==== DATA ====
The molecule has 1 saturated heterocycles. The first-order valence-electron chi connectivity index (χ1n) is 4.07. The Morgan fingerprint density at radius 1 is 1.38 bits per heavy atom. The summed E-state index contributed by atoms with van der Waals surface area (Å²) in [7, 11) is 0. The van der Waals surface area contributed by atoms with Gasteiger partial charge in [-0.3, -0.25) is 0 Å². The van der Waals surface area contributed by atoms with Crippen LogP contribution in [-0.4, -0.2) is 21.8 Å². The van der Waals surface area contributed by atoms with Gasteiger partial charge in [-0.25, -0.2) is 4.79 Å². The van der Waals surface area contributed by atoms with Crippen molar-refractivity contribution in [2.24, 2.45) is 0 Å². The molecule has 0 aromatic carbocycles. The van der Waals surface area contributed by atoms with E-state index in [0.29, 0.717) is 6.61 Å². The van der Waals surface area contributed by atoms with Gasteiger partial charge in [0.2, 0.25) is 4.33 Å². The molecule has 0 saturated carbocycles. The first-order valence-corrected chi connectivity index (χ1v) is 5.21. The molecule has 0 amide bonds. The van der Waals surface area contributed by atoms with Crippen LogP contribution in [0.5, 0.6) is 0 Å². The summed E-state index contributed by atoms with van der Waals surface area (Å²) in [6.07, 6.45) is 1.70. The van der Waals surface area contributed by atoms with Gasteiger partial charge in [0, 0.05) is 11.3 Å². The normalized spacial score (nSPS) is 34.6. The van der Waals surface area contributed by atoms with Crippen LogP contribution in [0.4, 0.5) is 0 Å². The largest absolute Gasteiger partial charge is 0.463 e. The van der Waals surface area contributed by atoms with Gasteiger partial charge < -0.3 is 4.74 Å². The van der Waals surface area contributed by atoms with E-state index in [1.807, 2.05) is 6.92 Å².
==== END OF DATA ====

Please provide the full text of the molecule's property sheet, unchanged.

The molecule has 1 saturated heterocycles. The first-order valence-electron chi connectivity index (χ1n) is 4.07. The Morgan fingerprint density at radius 1 is 1.38 bits per heavy atom. The summed E-state index contributed by atoms with van der Waals surface area (Å²) in [7, 11) is 0. The van der Waals surface area contributed by atoms with Gasteiger partial charge in [-0.3, -0.25) is 0 Å². The van der Waals surface area contributed by atoms with Crippen LogP contribution in [-0.4, -0.2) is 21.8 Å². The van der Waals surface area contributed by atoms with Gasteiger partial charge in [-0.25, -0.2) is 4.79 Å². The van der Waals surface area contributed by atoms with Crippen molar-refractivity contribution in [2.24, 2.45) is 0 Å². The molecule has 0 aromatic carbocycles. The van der Waals surface area contributed by atoms with E-state index in [0.29, 0.717) is 6.61 Å². The van der Waals surface area contributed by atoms with Gasteiger partial charge in [0.2, 0.25) is 4.33 Å². The molecule has 0 saturated carbocycles. The first-order valence-corrected chi connectivity index (χ1v) is 5.21. The molecule has 0 amide bonds. The van der Waals surface area contributed by atoms with Crippen LogP contribution in [0.5, 0.6) is 0 Å². The summed E-state index contributed by atoms with van der Waals surface area (Å²) in [6.07, 6.45) is 1.70. The van der Waals surface area contributed by atoms with Gasteiger partial charge in [0, 0.05) is 11.3 Å². The normalized spacial score (nSPS) is 34.6. The van der Waals surface area contributed by atoms with Crippen LogP contribution in [0.4, 0.5) is 0 Å². The largest absolute Gasteiger partial charge is 0.463 e. The van der Waals surface area contributed by atoms with Gasteiger partial charge < -0.3 is 4.74 Å². The van der Waals surface area contributed by atoms with E-state index in [1.807, 2.05) is 6.92 Å².